Of all the issues in the race, trade may be the one to watch.
Renacci compiled a solid conservative record during his years in the House, supporting a bill to reduce taxes by $1.5 trillion during the next decade and voting several times to repeal the 2010 health law known as Obamacare
But if trade emerges as a major issue in the race, Renacci will be at odds not only with Brown, but perhaps with Trump as well. During his first year in Congress in 2011, Renacci co-signed a letter to President Barack Obama urging approval of free-trade pacts with South Korea, Panama, and Columbia.
By contrast, Brown has built a career on vehemently opposing every major free-trade agreement signed by the United States. As a House member in 1993, Brown voted against the North American Free Trade Agreement with Canada and Mexico, and his opposition to free-trade agreements lines up with Trump’s hostility toward many of the same pacts.
In a sign of trying to align himself with Trump, Renacci said in a statement he shared Trump’s “concerns about unfair trade, including the global problem of overcapacity in steel and aluminum and the theft of American technology and innovation.”
“Free trade is important for countless Ohio businesses in being able to access foreign markets,” Renacci said. “However, if our trading partners aren’t playing by the rules, we need to hold them accountable to protect American jobs. We must put America First when other countries are distorting the market, and being ever vigilant not to create winners and losers along the way.”
But Renacci’s attempt to steer closer to Trump on trade prompted Brown campaign spokesman Preston Maddock to say, “If Congressman Renacci shared that concern, why does he support unfair trade deals that have put Ohio jobs at risk? He’s not being straight with voters because he can’t defend his record.”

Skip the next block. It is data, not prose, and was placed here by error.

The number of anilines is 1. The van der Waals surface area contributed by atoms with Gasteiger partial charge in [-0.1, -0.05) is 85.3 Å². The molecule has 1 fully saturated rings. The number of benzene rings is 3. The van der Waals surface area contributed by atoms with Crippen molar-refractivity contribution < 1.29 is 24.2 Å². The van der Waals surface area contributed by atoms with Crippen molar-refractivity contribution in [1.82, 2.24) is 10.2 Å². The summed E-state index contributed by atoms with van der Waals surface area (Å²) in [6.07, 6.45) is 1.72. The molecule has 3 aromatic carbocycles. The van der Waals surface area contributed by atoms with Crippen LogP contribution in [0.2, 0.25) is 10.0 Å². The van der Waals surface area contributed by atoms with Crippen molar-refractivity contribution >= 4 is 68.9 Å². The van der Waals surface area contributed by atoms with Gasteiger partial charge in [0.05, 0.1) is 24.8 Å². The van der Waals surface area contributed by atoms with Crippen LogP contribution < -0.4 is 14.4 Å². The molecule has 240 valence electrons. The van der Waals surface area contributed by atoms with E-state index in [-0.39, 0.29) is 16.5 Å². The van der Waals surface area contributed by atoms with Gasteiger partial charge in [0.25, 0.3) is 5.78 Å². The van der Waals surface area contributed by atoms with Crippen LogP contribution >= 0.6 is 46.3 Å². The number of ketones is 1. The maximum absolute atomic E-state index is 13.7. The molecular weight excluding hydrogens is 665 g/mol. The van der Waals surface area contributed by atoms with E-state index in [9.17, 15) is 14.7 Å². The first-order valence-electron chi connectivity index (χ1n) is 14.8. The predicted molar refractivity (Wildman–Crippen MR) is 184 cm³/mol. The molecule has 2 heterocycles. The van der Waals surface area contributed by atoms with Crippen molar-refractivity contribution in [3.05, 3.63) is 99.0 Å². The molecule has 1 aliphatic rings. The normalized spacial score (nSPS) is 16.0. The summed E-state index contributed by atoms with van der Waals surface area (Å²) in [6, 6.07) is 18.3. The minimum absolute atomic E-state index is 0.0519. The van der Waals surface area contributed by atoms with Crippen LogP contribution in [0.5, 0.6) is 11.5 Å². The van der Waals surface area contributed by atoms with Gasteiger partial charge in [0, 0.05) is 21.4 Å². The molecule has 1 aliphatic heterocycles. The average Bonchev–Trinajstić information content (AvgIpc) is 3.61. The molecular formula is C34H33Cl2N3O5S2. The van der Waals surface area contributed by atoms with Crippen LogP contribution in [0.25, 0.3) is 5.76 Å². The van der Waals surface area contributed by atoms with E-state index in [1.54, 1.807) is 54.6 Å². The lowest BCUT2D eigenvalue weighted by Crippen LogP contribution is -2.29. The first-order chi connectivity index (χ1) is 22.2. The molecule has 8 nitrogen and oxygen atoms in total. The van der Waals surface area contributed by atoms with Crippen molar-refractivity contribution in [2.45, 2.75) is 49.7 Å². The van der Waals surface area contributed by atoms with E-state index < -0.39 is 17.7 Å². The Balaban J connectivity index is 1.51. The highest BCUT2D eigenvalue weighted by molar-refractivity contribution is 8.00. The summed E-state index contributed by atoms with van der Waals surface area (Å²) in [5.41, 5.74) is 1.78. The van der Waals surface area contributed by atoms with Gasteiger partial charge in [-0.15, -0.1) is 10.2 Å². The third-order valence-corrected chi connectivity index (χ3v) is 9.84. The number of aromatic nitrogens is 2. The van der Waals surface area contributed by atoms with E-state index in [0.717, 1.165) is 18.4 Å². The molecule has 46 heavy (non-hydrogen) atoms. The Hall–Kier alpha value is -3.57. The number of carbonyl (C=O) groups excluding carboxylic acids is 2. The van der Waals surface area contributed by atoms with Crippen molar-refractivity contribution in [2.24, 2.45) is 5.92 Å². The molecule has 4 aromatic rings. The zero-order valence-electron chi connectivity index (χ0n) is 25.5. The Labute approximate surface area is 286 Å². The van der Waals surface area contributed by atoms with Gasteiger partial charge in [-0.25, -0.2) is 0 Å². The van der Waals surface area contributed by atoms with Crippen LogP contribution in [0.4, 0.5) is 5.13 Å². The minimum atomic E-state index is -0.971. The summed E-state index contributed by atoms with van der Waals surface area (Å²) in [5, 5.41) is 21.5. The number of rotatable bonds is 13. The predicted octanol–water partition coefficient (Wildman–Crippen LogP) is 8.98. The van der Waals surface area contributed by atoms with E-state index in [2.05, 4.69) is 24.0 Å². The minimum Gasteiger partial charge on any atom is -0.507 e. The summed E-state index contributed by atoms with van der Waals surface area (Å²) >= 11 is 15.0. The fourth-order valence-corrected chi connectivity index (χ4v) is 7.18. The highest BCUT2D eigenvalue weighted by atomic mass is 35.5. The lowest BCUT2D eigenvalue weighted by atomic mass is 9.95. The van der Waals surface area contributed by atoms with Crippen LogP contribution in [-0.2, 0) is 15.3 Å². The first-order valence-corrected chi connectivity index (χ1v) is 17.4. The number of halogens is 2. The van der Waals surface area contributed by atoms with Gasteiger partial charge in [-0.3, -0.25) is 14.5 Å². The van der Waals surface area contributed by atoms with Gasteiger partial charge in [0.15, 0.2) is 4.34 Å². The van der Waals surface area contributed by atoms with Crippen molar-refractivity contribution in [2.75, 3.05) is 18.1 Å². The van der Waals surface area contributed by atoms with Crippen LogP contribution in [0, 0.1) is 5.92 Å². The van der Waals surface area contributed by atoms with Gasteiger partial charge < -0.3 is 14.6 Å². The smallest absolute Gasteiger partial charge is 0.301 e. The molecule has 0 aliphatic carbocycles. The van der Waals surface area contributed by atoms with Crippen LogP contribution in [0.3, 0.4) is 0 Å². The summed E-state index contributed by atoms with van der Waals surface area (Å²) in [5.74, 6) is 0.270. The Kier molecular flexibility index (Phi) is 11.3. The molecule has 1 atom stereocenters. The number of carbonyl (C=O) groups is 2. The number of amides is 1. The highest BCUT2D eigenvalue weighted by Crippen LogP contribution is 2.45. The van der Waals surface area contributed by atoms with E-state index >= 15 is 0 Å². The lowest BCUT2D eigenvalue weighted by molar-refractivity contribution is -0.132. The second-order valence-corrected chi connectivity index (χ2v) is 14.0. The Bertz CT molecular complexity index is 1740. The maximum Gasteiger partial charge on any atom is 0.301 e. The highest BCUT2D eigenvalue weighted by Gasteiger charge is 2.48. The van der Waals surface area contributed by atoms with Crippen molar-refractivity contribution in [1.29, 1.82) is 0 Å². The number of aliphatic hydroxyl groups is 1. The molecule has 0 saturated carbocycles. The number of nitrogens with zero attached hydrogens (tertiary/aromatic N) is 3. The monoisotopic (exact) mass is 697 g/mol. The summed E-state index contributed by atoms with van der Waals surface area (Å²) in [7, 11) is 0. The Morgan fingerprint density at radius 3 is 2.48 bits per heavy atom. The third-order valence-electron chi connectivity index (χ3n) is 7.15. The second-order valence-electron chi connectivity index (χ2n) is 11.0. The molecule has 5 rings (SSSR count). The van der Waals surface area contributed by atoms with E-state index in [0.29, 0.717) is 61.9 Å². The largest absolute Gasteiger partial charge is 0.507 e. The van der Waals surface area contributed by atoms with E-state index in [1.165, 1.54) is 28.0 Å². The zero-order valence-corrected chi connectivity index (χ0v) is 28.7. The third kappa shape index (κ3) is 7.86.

Renacci originally wanted to run for governor, but opted for the Senate when state Treasurer Josh Mandel dropped out of the Senate race for family reasons. David Cohen, a professor of political science at the University of Akron, called Renacci a “Johnny-come-lately to the race.”
“While he’s well known in his district, he’s not well-known elsewhere, which Brown’s campaign has taken ample advantage of, sending out consistent, blistering attacks of Renacci well before Primary Day,” Cohen said.
But Cohen said there is no doubt Renacci is the strongest possible challenger to Brown. He is wealthy and can raise large sums of money. And he has a strong nod from Trump. Just days before the election, Trump said, “We need (Renacci’s) vote very badly. He’ll be fantastic. I’ve known Jim for a long time and he agrees with what we are doing.”
National analysts see the race as Brown’s to lose.
“Brown starts this race as a favorite,” said Kyle Kondik of the University of Virginia Center for Politics. “If you look at statewide races, Brown is clearly the Democrat who’s likeliest to win. If Brown doesn’t win, that probably means the statewide ticket is going down in flames.”